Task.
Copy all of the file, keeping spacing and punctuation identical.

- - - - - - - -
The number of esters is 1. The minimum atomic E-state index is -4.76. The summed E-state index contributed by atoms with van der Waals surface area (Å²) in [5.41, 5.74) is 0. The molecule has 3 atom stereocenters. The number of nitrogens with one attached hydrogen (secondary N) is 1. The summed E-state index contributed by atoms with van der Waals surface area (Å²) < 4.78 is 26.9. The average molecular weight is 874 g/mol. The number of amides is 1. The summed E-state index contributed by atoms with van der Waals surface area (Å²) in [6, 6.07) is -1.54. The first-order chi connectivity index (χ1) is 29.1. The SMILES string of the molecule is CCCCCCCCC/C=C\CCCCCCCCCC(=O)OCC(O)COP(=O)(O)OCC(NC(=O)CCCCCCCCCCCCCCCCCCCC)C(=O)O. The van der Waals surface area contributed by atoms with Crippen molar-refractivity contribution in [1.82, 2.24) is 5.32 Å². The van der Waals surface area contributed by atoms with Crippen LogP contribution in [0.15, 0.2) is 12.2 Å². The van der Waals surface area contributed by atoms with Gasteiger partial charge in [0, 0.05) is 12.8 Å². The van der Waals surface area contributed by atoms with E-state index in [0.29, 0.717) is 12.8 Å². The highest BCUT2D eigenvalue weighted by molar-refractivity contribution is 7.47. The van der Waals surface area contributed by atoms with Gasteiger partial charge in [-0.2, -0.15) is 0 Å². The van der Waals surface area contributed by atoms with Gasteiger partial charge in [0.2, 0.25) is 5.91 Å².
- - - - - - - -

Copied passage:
The number of esters is 1. The minimum atomic E-state index is -4.76. The summed E-state index contributed by atoms with van der Waals surface area (Å²) in [5.41, 5.74) is 0. The molecule has 3 atom stereocenters. The number of nitrogens with one attached hydrogen (secondary N) is 1. The summed E-state index contributed by atoms with van der Waals surface area (Å²) < 4.78 is 26.9. The average molecular weight is 874 g/mol. The number of amides is 1. The summed E-state index contributed by atoms with van der Waals surface area (Å²) in [6, 6.07) is -1.54. The first-order chi connectivity index (χ1) is 29.1. The SMILES string of the molecule is CCCCCCCCC/C=C\CCCCCCCCCC(=O)OCC(O)COP(=O)(O)OCC(NC(=O)CCCCCCCCCCCCCCCCCCCC)C(=O)O. The van der Waals surface area contributed by atoms with Crippen molar-refractivity contribution in [1.82, 2.24) is 5.32 Å². The van der Waals surface area contributed by atoms with Crippen LogP contribution in [0.15, 0.2) is 12.2 Å². The van der Waals surface area contributed by atoms with Gasteiger partial charge in [0, 0.05) is 12.8 Å². The van der Waals surface area contributed by atoms with E-state index in [0.29, 0.717) is 12.8 Å². The highest BCUT2D eigenvalue weighted by molar-refractivity contribution is 7.47. The van der Waals surface area contributed by atoms with Gasteiger partial charge in [-0.2, -0.15) is 0 Å². The van der Waals surface area contributed by atoms with Gasteiger partial charge in [0.2, 0.25) is 5.91 Å².